Leutz said that, when in the program, the organization puts your gas and electric consumption up for bid. He said the program works as consultants and wouldn’t make decisions for the board of commissioners; it would be up to the board. He said the program has 10 suppliers they “regularly work with in electric and gas.

Following a question from David Daniels on when the board of commissioners would need to decide to get quotes, Phillip Dysard, account manager at Palmer Energy Company, said it would be something where the program would go out for pricing or start right now, but wouldn’t start the contract until May of 2023.

The board of commissioners did not make a decision one way or the other on this matter.

In other news, there were six resolutions approved by the board of commissioners, which are as follows:

*Res. No. 22-102 is an authorization for a budget modification within Veterans Services in the amount of $8,000.

*Res. No. 22-103 is an authorization for a budget modification within Youth Services in the amount of $97.

*Res. No. 22-104 is an authorization for a request for an additional appropriation within the Sheriff’s budget from unappropriated funds within the Sheriff’s budget in the amount of $3,707.83.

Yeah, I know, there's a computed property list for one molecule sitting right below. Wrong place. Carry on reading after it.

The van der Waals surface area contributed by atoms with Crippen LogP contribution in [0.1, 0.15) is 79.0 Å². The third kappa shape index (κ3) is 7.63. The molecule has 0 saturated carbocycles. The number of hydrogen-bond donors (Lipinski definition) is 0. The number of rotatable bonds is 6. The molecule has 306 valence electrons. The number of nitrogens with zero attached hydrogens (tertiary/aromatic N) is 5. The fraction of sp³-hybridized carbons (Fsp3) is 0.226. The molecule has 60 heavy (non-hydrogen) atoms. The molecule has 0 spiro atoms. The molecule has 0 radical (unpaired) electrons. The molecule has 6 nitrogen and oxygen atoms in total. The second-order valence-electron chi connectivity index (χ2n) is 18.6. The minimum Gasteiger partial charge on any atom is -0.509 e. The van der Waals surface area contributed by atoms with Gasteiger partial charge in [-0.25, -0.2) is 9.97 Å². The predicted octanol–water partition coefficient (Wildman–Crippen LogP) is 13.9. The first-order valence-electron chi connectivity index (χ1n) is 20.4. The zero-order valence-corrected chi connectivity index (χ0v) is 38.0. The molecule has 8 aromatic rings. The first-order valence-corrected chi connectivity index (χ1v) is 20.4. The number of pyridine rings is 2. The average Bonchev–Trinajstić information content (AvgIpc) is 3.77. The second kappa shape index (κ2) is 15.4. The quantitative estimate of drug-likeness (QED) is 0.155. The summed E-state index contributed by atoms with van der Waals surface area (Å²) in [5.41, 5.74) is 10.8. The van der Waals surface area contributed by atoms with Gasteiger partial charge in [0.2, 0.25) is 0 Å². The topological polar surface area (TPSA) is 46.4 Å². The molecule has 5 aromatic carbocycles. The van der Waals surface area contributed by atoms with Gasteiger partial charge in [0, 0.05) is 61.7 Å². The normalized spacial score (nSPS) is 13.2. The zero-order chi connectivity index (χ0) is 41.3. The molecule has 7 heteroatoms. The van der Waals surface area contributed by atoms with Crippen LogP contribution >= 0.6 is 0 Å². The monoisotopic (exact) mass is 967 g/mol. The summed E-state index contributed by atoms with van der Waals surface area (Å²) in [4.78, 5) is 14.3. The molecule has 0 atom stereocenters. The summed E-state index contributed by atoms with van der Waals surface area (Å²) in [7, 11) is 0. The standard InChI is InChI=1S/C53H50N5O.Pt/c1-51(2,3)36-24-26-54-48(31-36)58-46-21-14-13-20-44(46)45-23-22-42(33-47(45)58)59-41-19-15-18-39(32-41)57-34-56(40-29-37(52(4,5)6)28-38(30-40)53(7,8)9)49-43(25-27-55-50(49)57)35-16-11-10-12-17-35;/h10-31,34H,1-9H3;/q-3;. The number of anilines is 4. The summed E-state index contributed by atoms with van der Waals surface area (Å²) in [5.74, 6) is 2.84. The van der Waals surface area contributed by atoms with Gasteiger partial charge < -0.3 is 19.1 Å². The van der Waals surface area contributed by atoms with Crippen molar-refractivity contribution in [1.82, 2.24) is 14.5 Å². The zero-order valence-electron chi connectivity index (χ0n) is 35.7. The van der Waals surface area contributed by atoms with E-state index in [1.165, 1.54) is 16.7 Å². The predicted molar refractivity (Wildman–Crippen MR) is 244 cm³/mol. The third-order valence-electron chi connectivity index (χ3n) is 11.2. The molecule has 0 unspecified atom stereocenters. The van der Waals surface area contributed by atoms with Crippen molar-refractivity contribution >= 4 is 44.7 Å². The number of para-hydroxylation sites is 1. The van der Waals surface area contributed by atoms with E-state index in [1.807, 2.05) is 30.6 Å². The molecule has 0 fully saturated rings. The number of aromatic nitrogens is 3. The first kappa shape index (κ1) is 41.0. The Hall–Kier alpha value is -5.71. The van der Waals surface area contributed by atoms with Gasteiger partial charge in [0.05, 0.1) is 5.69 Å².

*Res. No. 22-105 is an authorization for a budget modification within the Probation Department in the amount of $10,000.

*Res. No. 22-106 is an authorization for a budget modification within C-00 Child Support Enforcement in the amount of $5,000.

*Res. No. 22-107 is the awarding of the new dog pound project bid to Wilson Buildings in the amount of $1,289,547.

Reach Jacob Clary at 937-402-2570.

Highland County commissioners (l-r) David Daniels, Jeff Duncan and Terry Britton are pictured during their weekly Wednesday meeting.
https://www.timesgazette.com/wp-content/uploads/sites/33/2022/06/web1_commissioners.jpgHighland County commissioners (l-r) David Daniels, Jeff Duncan and Terry Britton are pictured during their weekly Wednesday meeting. Jacob Clary | The Times-Gazette
Concord demolition project bids opened

By Jacob Clary

[email protected]